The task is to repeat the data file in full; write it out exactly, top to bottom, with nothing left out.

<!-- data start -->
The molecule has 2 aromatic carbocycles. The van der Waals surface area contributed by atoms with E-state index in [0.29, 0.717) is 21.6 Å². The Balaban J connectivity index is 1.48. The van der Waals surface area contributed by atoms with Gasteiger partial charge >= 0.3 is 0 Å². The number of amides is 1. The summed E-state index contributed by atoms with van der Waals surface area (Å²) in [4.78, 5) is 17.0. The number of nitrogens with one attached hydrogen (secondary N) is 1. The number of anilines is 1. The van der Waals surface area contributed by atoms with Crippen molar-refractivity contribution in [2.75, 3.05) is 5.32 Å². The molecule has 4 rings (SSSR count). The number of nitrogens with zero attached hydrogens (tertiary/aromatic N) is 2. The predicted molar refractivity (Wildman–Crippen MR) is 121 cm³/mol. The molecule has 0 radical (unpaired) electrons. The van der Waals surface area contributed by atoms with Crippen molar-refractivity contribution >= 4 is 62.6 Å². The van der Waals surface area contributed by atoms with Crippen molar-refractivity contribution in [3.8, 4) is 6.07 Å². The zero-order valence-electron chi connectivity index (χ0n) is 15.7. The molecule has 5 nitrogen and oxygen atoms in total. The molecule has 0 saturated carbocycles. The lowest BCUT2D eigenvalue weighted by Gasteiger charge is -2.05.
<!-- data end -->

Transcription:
The molecule has 2 aromatic carbocycles. The van der Waals surface area contributed by atoms with E-state index in [0.29, 0.717) is 21.6 Å². The Balaban J connectivity index is 1.48. The van der Waals surface area contributed by atoms with Gasteiger partial charge >= 0.3 is 0 Å². The number of amides is 1. The summed E-state index contributed by atoms with van der Waals surface area (Å²) in [4.78, 5) is 17.0. The number of nitrogens with one attached hydrogen (secondary N) is 1. The number of anilines is 1. The van der Waals surface area contributed by atoms with Crippen molar-refractivity contribution in [2.75, 3.05) is 5.32 Å². The molecule has 4 rings (SSSR count). The number of nitrogens with zero attached hydrogens (tertiary/aromatic N) is 2. The predicted molar refractivity (Wildman–Crippen MR) is 121 cm³/mol. The molecule has 0 radical (unpaired) electrons. The van der Waals surface area contributed by atoms with Crippen molar-refractivity contribution >= 4 is 62.6 Å². The van der Waals surface area contributed by atoms with Crippen molar-refractivity contribution in [3.8, 4) is 6.07 Å². The zero-order valence-electron chi connectivity index (χ0n) is 15.7. The molecule has 5 nitrogen and oxygen atoms in total. The molecule has 0 saturated carbocycles. The lowest BCUT2D eigenvalue weighted by Gasteiger charge is -2.05.